Wigan . . . . .24
IT WAS only appropriate that the final moments of a season during which Wigan and Castleford have had each other ringed in red on their calendars should consist of another act of high drama at Old Trafford yesterday.
Wigan, apparently assured of a second treble of Championship, Challenge Cup and Premiership in three seasons when they led by 16 points with just five minutes remaining, came within a score of losing their grip on the third strand in their season of achievement.
A freak try when the Castleford subsitute Nathan Sykes, followed up a ricochet from his own head scattered a few seeds of doubt.
But when Richie Blackmore slipped an inside ball for Graham Steadman to grab another converted try in the last minute of normal time, it seemed that a season in which anything could happen between these two was ending with it happening.
In injury-time, Sykes almost got on to the end of passes from Ian Smales and Blackmore which could have sent him galloping towards a try and a sensational finish.
Neither would stick, however, and Wigan held on precariously to win a match they had dominated so comfortably throughout its middle stages.
Castleford made the sort of start sides pray for against Wigan, taking an eight-point lead in the first quarter, thanks to two Lee Crooks goals and a try earned by Dean Sampson's remarkable determination .
Steadman scooped a pass from Mike Ford off his bootlaces and went weaving through the Wigan defence to set up the chance, but Sampson still had to drive through a series of tackles that would have stopped an ox to score.
Andy Farrell soon ploughed over and Wigan's ability to pounce on mistakes and move the ball wide against a wrong-footed defence brought tries from Sam Panapa and Frano Botica.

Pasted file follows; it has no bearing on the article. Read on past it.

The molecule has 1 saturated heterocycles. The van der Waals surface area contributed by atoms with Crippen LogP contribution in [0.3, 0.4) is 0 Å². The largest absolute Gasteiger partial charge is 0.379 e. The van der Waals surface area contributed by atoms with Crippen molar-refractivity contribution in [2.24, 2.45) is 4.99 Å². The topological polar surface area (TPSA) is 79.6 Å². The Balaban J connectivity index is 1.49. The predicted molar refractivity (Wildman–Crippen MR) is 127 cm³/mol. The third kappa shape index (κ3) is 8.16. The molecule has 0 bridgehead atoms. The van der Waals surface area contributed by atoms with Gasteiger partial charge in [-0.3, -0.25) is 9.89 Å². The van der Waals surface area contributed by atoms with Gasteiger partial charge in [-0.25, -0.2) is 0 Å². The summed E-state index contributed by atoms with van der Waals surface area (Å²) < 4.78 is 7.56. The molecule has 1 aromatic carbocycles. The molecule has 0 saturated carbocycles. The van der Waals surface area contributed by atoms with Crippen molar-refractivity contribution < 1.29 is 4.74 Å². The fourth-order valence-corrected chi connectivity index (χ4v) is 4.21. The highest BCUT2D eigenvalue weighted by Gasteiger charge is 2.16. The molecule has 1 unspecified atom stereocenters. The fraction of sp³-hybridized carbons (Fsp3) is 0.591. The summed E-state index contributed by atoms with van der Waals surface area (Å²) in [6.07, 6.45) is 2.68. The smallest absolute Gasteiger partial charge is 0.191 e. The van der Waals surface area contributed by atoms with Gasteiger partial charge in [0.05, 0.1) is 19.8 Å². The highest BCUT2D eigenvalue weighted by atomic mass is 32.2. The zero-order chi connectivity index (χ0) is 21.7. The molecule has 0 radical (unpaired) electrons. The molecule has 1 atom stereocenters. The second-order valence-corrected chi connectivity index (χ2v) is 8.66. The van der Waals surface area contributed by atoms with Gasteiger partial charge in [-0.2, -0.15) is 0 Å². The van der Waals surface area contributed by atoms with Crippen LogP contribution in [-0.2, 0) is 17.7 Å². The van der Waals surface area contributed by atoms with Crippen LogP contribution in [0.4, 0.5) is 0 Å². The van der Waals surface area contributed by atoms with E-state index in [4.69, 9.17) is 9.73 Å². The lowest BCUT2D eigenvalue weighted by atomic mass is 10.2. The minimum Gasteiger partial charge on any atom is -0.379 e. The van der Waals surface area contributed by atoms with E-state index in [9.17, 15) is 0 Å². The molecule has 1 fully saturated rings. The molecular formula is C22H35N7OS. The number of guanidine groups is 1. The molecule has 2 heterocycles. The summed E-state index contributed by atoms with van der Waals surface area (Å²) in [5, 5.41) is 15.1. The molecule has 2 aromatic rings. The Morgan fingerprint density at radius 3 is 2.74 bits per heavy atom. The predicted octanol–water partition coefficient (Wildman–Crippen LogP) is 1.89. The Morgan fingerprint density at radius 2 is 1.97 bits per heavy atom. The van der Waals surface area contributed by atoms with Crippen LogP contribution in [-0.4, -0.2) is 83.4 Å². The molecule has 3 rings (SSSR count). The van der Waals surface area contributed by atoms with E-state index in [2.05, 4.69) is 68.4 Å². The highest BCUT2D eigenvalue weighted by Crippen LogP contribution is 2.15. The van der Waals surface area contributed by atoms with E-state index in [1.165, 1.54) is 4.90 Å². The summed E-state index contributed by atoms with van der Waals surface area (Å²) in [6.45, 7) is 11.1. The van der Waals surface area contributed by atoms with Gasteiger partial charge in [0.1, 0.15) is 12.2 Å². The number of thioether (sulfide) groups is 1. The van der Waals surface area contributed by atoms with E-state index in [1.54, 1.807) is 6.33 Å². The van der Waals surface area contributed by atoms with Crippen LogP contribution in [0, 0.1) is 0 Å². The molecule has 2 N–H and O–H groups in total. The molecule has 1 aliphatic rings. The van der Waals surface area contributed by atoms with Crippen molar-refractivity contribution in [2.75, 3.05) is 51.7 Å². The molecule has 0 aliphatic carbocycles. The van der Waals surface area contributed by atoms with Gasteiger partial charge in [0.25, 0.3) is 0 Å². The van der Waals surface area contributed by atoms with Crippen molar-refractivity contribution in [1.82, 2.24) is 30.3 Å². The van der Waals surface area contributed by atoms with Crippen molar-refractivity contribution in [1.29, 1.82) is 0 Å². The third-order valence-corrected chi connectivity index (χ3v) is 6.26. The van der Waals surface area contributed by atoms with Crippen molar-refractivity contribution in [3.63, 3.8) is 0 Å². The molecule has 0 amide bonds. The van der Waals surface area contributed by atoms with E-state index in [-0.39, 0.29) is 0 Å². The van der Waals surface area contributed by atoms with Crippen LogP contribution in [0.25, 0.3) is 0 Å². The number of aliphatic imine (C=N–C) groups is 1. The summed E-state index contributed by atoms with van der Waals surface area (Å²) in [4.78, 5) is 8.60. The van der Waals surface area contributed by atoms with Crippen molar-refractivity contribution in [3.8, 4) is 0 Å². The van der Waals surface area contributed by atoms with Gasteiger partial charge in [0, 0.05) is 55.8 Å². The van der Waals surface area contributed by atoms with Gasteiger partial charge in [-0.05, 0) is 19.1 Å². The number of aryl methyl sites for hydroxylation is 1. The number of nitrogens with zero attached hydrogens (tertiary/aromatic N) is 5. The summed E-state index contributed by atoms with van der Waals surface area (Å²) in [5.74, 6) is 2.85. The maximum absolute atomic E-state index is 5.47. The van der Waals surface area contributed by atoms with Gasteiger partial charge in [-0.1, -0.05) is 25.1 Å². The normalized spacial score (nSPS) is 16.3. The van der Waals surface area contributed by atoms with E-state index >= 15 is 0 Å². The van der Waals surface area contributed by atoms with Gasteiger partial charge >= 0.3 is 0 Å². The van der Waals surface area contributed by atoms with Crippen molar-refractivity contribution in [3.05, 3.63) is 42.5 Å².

Until Castleford's stirring fightback, the second half was notable for controversy. Steadman was sent to the sin-bin for 10 minutes for stopping Wigan taking a quick tap, but Paul Atcheson escaped with a penalty for a bad high tackle on Tony Smith.
More worrying was the incident that saw Kelvin Skerrett taken to hospital with a suspected broken jaw. There seemed to be nothing untoward as Sampson carried the ball into a tackle, but Skerrett felt he had been struck with an elbow and went off spitting blood and vowing eternal vengeance.
Skerrett's suspected broken jaw would rule him out of the World Club Challenge in Brisbane on 1 June. The Wigan caretaker coach, Graeme West, said that Skerrett's absence would be a severe blow and that he will decide today whether to try to persuade Andy Platt to make the trip.
Skerrett got less sympathy from the Castleford coach, John Joyner. 'He's given enough in his time. He has to be able to take it and he can't have any complaints,' Joyner said.
There were a hot few minutes in store for Sampson, but Wigan seemed to have reasserted their superiority when Botica put over a penalty and converted a try scored by Denis Betts.
The story of Wigan and Castleford's clashes during the 1993-4 season was almost but not quite over.
Wigan: Atcheson; Robinson, Panapa (Lydon, 72), Connolly, Offiah; Botica, Edwards; Skerrett (Cowie, 56), Hall, Cowie (Cassidy, 54), Betts, Farrell, Clarke.
Castleford: Ellis; C Smith, Blackmore, T Smith, Middleton; Steadman, Ford; Crooks (Sykes, 73), Russell, Sampson, Ketteridge (Smales, 49), Hay (Crooks, 80), Nikau.
Referee: S Cummings (Widnes).Reuse content